Temperature – Temperatures are expected to remain high over the weekend with humidity but are forecasted to drop as we move into next week. All regions remain above their GDD 10 year average. Carrot Rust Fly is at its second threshold in all regions except Essex, Chatham-Kent and Norfolk. Onion Maggot has reached threshold in Huron, Wellington, Simcoe, Peterborough and Sudbury. Cabbage Maggot is at threshold in Essex county. Degree day data for each region is shown below.
Rainfall – There is a chance of rain and a risk of thunderstorms over the weekend and Monday in all regions. Some regions in the east and north may see some rain continue into the week. Huron and Simcoe counties have already surpassed their 10 year precipitation averages and many other regions have received more than half. Essex, Peterborough and Sudbury have received less than half of their August 10 year averages so far. Precipitation data for each region is shown below.
Brassica Crops – Keep levels of Alternaria low by incorporating all plant material after harvesting a block and avoid irrigating in the evening to reduce the time that leaves are wet. During the hot weather, dig suspect plants with a shovel and inspect the roots for clubroot, root knot nematode. Pulling the plants will often result in weak roots being left in the soil and then both of these pathogens may be hard to correctly identify. Calcium deficiency causing tip burn has been observed.
Carrots – As canopies close, the risk of Sclerotinia white mold increases. Consider applying a fungicide before the canopies close and become dense. Carrot trimming is also a good way to reduce white mold without affecting yield. Keep an eye out for the second generation of carrot rust fly.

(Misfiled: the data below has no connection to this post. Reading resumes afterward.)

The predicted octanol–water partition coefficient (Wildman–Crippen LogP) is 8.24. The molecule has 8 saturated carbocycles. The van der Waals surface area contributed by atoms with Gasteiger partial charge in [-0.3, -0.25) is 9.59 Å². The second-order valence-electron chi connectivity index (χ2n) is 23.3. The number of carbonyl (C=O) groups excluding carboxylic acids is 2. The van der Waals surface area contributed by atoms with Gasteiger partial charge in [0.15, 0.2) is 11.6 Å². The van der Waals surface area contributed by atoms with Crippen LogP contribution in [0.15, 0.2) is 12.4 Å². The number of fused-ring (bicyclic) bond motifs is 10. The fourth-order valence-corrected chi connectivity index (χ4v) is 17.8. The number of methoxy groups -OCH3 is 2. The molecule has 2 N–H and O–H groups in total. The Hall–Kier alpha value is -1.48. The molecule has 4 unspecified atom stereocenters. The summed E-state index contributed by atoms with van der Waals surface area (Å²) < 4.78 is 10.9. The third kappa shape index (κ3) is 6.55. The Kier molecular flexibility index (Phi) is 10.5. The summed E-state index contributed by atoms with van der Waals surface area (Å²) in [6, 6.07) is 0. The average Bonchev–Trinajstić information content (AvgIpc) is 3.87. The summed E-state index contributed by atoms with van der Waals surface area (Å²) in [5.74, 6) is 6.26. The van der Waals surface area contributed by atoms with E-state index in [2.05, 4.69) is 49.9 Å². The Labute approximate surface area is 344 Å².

Celery – Plants are nearing harvest. Carefully dig up stunted plants and examine the roots for root knot nematode (Figure 2). Bacterial leaf spot, celery leaf curl, Cercospora leaf blight and blackheart/calcium deficiencies have been observed. Avoid working in the field when the humidity is high and/or the leaves are wet as celery leaf curl spores will stick to clothes and equipment. Tarnished plant bugs, Leafminers and wireworms are active.
Cucurbits – Powdery mildew continues to develop on squash and pumpkin as described in last week’s VCR. Downy mildew symptoms are advanced on untreated cucumbers and Pseudoperonospora cubensis spores are still being detected in spore traps at Ridgetown and Simcoe stations. Early detection of downy mildew this year increases the possibility of fungicide resistance. If you think that you may have downy mildew that is not well controlled by rotating Orondis Ultra, Torrent, and Zampro, please contact Andrew C Wylie (firstname.lastname@example.org) or Katie Goldenhar – Pathologist-Horticulture (email@example.com).
Garlic – The Garlic Growers Association of Ontario has just announced that it is taking orders from members for clean planting material from the SPUD unit at the New Liskeard Agricultural Research Station, University of Guelph. E-mail firstname.lastname@example.org for the roundel order form and if you are not a member, the membership form as well. The cut-off to become a member and order this year is August 15th, 2020. Roundels are expected to ship in September. For more information, see the recent article on garlic clean seed program here: https://onvegetables.com/2020/08/05/spud/
Onions – Many areas have received conducive conditions for downy mildew sporulation and infection. If the DOWNCAST forecasting model is not available to predict outbreaks for your area, a protective fungicide program for downy mildew is recommended during cool and humid weather we have been experiencing. Stemphylium leaf blight is expanding down the leaves and in many fields the outer leaves are senescing. Botrytis leaf blight, purple blotch and bacterial leaf spot is prevalent. Transplant onions are starting to lodge and seeded onions are bulbing. As transplants fields dry down, be mindful of younger, direct-seeded onions in border fields as the level of thrips may surge as they move to a greener crop.